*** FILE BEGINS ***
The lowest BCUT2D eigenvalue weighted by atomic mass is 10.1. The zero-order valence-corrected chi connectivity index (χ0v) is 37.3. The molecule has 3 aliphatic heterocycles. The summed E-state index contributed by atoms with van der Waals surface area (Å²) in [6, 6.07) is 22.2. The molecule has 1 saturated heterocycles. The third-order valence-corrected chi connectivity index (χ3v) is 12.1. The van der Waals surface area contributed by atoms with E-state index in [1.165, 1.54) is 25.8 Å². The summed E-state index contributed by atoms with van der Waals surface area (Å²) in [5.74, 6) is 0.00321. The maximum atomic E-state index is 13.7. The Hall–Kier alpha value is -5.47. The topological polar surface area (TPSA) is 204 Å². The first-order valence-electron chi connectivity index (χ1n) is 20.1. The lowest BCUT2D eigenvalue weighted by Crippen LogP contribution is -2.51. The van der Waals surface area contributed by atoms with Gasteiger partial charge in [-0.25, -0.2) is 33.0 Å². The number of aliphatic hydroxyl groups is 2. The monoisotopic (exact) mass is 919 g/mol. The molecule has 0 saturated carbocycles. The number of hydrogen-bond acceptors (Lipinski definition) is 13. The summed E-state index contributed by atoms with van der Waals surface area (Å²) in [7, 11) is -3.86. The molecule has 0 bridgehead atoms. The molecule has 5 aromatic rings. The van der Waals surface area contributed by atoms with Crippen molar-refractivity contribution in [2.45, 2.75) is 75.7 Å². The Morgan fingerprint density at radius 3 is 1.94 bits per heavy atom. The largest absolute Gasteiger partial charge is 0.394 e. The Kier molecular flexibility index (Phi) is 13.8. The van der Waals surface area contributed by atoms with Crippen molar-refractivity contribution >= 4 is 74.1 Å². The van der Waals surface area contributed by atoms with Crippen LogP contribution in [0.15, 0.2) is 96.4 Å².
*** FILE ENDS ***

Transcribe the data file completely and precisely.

The lowest BCUT2D eigenvalue weighted by atomic mass is 10.1. The zero-order valence-corrected chi connectivity index (χ0v) is 37.3. The molecule has 3 aliphatic heterocycles. The summed E-state index contributed by atoms with van der Waals surface area (Å²) in [6, 6.07) is 22.2. The molecule has 1 saturated heterocycles. The third-order valence-corrected chi connectivity index (χ3v) is 12.1. The van der Waals surface area contributed by atoms with E-state index in [1.165, 1.54) is 25.8 Å². The summed E-state index contributed by atoms with van der Waals surface area (Å²) in [5.74, 6) is 0.00321. The maximum atomic E-state index is 13.7. The Hall–Kier alpha value is -5.47. The topological polar surface area (TPSA) is 204 Å². The first-order valence-electron chi connectivity index (χ1n) is 20.1. The lowest BCUT2D eigenvalue weighted by Crippen LogP contribution is -2.51. The van der Waals surface area contributed by atoms with Gasteiger partial charge in [-0.25, -0.2) is 33.0 Å². The number of aliphatic hydroxyl groups is 2. The monoisotopic (exact) mass is 919 g/mol. The molecule has 0 saturated carbocycles. The number of hydrogen-bond acceptors (Lipinski definition) is 13. The summed E-state index contributed by atoms with van der Waals surface area (Å²) in [7, 11) is -3.86. The molecule has 0 bridgehead atoms. The molecule has 5 aromatic rings. The van der Waals surface area contributed by atoms with Crippen molar-refractivity contribution in [2.45, 2.75) is 75.7 Å². The Morgan fingerprint density at radius 3 is 1.94 bits per heavy atom. The largest absolute Gasteiger partial charge is 0.394 e. The Kier molecular flexibility index (Phi) is 13.8. The van der Waals surface area contributed by atoms with Crippen molar-refractivity contribution >= 4 is 74.1 Å². The van der Waals surface area contributed by atoms with Crippen LogP contribution in [0.15, 0.2) is 96.4 Å².